Tuesday, June 25, 2019

Reading Ben Shapiro's Brainwashed

Honestly, I'm not sure I'm going to read all of this one. After three pages, I have already had my bait of Ben's strident screeching. But let's look at as much as we can stand.

For those of you who are blissfully ignorant of his existence, Ben Shapiro is the darling of the MAGA-American crowd. He is a former editor at Brietbart, and appears frequently on Fox News and posts his "discourse" on YouTube, explaining why trans people are mentally ill and Muslims are "radicalized" terrorists. In 2004, he published Brainwashed: How Universities Indoctrinate America's Youth, which I'm wondering if anyone read past the title.

It was published by that stellar press, World Net Daily.

Let's have a look.

Brainwashed has not one, but two forwards, one written by the editor of World Net Daily, and the other by David Limbaugh, Rush's little brother. Both are empty stuffing. Ben is a brilliant young genius, what a clever toddler he is, what an important book this is. We'll skip over these.

Chapter One

Ben lays out the case for "brainwashing" by liberal universities.

First he attempts to prove that universities are liberal. He declares,

The vast majority of the professoriate is leftist. This is an uncontested fact.

What's his evidence for this? Ben at least includes his sources (1/4 of the book is sources) so I turn to the back of the book and discover that his "uncontested fact" is based on a single survey, done by the think tank National Center for Policy Analysis.  This think tank (now defunct) was funded by the Koch brothers and among other things worked to deny global warming.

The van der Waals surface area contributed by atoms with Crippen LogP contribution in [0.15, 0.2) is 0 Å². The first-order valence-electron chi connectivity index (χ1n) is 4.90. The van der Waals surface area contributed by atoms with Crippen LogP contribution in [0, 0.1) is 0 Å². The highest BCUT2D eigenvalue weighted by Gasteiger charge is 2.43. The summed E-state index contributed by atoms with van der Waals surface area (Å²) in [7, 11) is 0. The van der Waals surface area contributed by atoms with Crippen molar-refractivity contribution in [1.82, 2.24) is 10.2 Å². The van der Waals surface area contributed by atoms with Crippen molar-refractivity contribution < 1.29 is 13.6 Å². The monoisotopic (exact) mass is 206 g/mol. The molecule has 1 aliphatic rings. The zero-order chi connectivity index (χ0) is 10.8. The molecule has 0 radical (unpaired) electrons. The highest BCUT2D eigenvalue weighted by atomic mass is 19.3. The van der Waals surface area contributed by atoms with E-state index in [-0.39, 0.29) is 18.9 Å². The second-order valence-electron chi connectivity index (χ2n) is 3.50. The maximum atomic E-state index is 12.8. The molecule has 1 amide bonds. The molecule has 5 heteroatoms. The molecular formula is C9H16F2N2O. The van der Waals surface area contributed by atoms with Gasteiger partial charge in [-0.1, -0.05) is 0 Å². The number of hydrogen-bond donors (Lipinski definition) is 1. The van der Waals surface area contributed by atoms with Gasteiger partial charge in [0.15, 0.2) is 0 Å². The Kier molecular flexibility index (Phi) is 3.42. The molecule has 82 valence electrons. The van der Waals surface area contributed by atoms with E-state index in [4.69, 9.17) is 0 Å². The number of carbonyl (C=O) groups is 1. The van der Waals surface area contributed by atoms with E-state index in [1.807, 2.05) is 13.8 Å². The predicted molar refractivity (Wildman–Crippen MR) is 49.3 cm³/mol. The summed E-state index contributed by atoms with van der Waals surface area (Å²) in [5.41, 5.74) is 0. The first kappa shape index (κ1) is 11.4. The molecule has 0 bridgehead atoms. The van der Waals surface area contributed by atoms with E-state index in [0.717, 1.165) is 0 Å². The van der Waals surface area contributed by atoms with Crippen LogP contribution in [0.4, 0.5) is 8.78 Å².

The survey the NCPA ran had 151 respondents, from (as they put it)

professors and administrators in social science and liberal arts faculties at Ivy League universities 
and found that of this small sample, almost none of them selected George Bush as the best president in the past 40 years. (I know, I can't believe it either!)

Also, 57 percent admitted to being Democrats, while only 3 percent said they were Republicans. 20 percent said they were independents.

This is Ben's sole evidence for his "uncontested fact." Frankly, anyone with sense would stop reading right now.

Let's take it apart, shall we? The sample size is too small, and furthermore it's a biased sample. They surveyed only professors and administrators in the social sciences and the liberal arts -- social sciences are in the liberals arts, by the way, so I assume they're selected out for their ability to scare Conservatives.

No survey was done of business schools, and probably none of economics professors (some people think of economics as a liberal art, but since NCPA doesn't define what they mean by "liberal arts," it's hard to know if economics counts). No survey of science professors or math professors.

Also, we have no sample questions, and no link to the actual survey. As those who design surveys know, how a question is worded often influences its answer.

Also, the "survey" ends with this:

Critics point out that academics are all for diversity in the student population, but are against diversity of opinion on campuses.

Who are these critics? On what are they basing this conclusion? Where's their actual statement?

This is very shoddy work, especially since Ben is going to build an entire book on this dubious claim.

I'm sorry: This "uncontested fact."

Ben moves on from here to spout several more unsupported or badly supported claims: that Leftist professors don't give a balanced point of view in the classroom, but simply spout propaganda; that the "brainwashing" of students is extremely effective.

His evidence for this last? Students who came into a single universities in 2001 were 29.9% liberal and 20.7% conservative. This is based on a national survey of all university students in the USA. When they graduated, Ben says, they were 71% liberal and only 20 percent conservative. This, on the other hand, is based on the voting patterns of students at one university (UCLA) for one election (Bush v. Gore), evidence collected in 2000 -- an entire year before the results collected in the survey he is comparing the voting records to.

I can't believe Ben honestly believes this is an appropriate way to use evidence. I guess he's hoping his audience is too gullible to care?

But Ben doesn't need this evidence, he says! All the surveys support him! (He doesn't cite any.) Talk radio supports him!